Dribbble: A Double-edged Knife for Designer


Designers often find Dribbble as the Bible of every design inspiration, but it’s not.

Dribbble is always a nice place for finding an aesthetic design inspiration. For the past few years, I’ve always been active on Dribbble, I often left some comments and discussed design fundamentals. Sometimes I uploaded my work there too, and for three years I’ve been there, Dribbble has become an exciting place to exchange design ideas. Discussion does not stop at comments like ‘it’s nice and clean’, ‘good job,’ keep working on it ‘, and so on. We also exchange ideas on how to create design according to client’s business objectives, and moreover how to adjust to user expectations.

Dribbblification and Over Aesthetic Designers


Unfortunately, now I do not feel the same way anymore. Dribbble has turn into just some kind of aesthetic blog. And that’s not what I signed up for in the first place.

Discussions began to decrease. It feels like designers who signed up for Dribbble now on are only looking for exposure.

Nowadays, graphic designers are supposed to solve problems, and not only make such aesthetic designs.

Why is that?

Because the ‘real’ product is to be released on the market.

The need for a useful product design makes every digital business player have to rack their brain. A UX designer’s role is to make these expectations come to reality. Creative ideas itself is not enough. They should be able to design and make products according to both user needs and business purposes.

A product with super ‘beautiful’ look does not always guaranteed that it will attract users. On the other hand, products with high functional value with minimal dressing slick design will get faster response and feedback. Again, the value of a product should be put as a top priority.

Design is about problem solving

A product is considered successful if it can solve users problem and satisfy them. There are thousands of startups born every day. They compete with each other to get users attention and interest. The more users they attract, the more money they get. In order to obtain such things, then each product must be able to solve real world problem and comply with clients’ business brief.

Spending too much time to see the designs on dribbble is just a waste of time. — Michael Abehsera

There are other sources of design inspiration. However, sometimes they only paid attention to aesthetic, without paying much attention on functionality. Digital products require a useful design that solves user problems.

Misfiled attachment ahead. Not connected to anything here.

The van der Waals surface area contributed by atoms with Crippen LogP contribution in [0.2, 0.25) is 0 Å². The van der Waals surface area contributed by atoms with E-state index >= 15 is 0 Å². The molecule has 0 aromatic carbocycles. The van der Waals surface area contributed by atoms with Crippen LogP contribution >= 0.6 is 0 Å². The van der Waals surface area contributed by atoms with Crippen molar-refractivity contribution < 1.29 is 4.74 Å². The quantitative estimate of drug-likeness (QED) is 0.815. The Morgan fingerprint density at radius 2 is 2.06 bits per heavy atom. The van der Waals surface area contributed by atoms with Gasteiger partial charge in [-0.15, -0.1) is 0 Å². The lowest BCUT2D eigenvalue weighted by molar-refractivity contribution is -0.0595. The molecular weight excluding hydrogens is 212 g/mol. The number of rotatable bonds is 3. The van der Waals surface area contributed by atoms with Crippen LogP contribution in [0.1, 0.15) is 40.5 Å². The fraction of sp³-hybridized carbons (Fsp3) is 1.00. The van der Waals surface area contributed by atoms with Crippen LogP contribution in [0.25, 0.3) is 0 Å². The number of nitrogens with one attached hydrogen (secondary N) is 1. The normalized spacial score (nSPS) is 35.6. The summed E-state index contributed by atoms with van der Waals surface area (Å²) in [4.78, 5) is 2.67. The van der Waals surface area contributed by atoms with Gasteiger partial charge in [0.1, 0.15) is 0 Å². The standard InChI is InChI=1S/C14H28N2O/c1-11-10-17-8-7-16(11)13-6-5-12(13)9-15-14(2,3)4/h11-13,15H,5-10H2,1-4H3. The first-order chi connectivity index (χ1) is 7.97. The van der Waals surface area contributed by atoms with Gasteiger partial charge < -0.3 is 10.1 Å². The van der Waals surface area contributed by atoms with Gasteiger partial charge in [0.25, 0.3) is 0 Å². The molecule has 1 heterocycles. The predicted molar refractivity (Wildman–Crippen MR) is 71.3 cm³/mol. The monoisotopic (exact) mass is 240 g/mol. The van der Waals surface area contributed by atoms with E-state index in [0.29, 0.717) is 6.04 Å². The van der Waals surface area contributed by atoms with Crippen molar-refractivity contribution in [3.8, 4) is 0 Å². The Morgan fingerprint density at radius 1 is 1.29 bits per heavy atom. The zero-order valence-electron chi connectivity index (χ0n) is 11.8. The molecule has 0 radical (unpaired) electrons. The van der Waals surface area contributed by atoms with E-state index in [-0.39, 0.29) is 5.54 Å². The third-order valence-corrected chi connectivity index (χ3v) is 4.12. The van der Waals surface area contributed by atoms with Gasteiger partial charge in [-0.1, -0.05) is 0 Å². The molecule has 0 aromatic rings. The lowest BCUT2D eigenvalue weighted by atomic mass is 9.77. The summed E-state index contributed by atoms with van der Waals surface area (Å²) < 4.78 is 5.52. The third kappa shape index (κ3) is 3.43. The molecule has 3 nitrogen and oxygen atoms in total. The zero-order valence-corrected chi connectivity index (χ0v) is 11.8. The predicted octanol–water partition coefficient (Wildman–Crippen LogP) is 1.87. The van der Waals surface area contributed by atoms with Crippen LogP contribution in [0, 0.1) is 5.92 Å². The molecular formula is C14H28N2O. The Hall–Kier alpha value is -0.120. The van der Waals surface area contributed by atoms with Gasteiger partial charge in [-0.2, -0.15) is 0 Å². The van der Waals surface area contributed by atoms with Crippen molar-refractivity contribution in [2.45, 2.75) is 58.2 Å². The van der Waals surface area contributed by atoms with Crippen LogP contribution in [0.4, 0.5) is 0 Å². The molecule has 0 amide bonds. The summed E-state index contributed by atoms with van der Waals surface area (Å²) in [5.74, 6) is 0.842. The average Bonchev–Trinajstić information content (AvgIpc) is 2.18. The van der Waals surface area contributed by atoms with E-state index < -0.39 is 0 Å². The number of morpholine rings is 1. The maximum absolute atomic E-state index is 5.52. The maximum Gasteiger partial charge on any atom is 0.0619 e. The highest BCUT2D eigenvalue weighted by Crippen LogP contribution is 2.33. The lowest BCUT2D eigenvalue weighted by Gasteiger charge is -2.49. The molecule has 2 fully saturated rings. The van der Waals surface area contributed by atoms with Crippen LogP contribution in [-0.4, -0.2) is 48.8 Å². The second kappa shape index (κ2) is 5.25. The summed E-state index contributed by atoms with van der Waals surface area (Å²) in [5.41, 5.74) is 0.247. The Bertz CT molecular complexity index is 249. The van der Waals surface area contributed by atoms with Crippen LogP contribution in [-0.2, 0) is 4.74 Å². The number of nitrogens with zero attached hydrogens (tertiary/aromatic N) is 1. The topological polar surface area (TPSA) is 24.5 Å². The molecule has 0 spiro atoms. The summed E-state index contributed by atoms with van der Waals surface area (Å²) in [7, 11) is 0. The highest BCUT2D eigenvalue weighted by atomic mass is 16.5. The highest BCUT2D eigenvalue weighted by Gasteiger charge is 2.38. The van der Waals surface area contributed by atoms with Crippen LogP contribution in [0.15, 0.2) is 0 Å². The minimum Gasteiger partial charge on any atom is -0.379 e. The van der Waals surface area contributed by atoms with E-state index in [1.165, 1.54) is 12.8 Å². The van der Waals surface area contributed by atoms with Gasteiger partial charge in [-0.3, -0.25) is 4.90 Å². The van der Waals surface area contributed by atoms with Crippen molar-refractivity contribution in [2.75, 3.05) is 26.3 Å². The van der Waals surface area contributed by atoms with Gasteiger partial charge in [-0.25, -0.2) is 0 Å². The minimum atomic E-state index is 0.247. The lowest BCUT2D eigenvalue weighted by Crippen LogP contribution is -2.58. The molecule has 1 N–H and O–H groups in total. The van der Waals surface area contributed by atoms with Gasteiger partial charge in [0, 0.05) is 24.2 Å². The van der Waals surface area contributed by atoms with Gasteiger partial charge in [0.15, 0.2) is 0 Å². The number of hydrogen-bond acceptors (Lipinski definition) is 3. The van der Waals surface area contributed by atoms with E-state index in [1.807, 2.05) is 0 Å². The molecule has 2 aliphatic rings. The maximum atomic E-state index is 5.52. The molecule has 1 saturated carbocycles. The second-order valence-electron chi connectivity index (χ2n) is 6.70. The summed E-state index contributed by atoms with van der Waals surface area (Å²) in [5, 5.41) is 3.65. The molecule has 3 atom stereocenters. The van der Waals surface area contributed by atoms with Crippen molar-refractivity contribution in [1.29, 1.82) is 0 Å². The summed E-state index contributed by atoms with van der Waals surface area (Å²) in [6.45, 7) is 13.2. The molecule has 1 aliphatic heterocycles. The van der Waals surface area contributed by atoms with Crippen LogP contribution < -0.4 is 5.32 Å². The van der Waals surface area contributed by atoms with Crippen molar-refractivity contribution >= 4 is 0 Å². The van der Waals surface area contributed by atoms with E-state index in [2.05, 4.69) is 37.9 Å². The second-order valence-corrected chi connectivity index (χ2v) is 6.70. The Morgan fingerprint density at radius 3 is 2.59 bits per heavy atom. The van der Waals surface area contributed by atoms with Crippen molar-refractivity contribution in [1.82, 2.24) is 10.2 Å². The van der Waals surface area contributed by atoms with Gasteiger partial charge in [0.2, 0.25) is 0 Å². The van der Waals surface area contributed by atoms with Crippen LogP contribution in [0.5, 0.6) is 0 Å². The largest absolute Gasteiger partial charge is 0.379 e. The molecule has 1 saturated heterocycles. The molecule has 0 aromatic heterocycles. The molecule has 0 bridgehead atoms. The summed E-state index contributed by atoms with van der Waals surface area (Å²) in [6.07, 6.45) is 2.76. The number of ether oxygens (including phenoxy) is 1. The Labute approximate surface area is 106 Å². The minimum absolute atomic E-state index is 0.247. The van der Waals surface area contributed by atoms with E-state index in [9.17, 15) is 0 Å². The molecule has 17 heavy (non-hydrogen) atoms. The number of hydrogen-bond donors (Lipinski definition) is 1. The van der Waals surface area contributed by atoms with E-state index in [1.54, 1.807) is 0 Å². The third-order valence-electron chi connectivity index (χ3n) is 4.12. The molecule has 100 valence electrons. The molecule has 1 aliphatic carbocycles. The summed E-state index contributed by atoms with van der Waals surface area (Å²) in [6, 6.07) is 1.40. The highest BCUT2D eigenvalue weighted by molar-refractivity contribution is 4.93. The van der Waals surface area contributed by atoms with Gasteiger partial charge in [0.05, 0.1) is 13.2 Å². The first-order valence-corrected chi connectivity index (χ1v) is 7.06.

Remember this:

“A product is bought to be used. It has to satisfy certain criteria, not only functional but also psychological and aesthetics. Good design emphasizes the usefulness of a product whilst disregarding anything that could possibly detract from it. “ — Dieter Rams

Discuss the product brief with your client

As a designer, sometimes you’re stuck. You feel like you’ve got no inspirations, your creative juices aren’t flowing. There are many ways to get inspiration whether from fellow designer or some online sources but I still prefer the most conservative one, which is discussing the product brief with client. By doing that, we are able to address what is users most painful task we need to solve.


The clarity of the brief is important in making a useful design.

Every human being has their own perceptions. The depth and insight of the digesting information may also vary. Therefore, it is very important to familiarize yourself with the client. In fact, the need for such an insight can be found in Dribbble. Unfortunately, Dribbble is not the same anymore.

“I would like to see Dribbbler be more constructive and objective with their feedback. We joined the community to get better, but the only way that’s going to happen is to get constructive feedback to help us improve.” — designernews.co

The irritation itself occurs because users commenting “looks good” or “nice work”, etc. has become more rampant.

“Dribbble is not a reference when it comes to usability. A lot of posts are utopic. This is not a big deal but we need to remember that Dribble is becoming the “artsy” side of the user interface when we browse it.”

Benjamin Berger feels like Dribbble is a no longer valuable place for designers. Because he thought that “useless” pretty designs are everywhere.

Most of the time, a design is completely useless when it can’t be implemented as User Interface assets.


The Handshake by Michael Young

In the end, Dribbble shouldn’t be just a popularity contest for designers to seek a recognition. In the early day, I love the way Dribbble built a community so I was able to meet with many designers from all over the world, sharing and gaining new knowledge about design.

Dribbble is like a double-edge knife for designer, once you signed up just looking for exposure and popularity, you’ll be going nowhere.

The way I utilize Dribbble ain’t the same with every other approach, it isn’t about shooting beautiful pixels to wow people, it’s about building a brand. And every pixel I push on Dribbble gonna be matter and define about how people see our brand.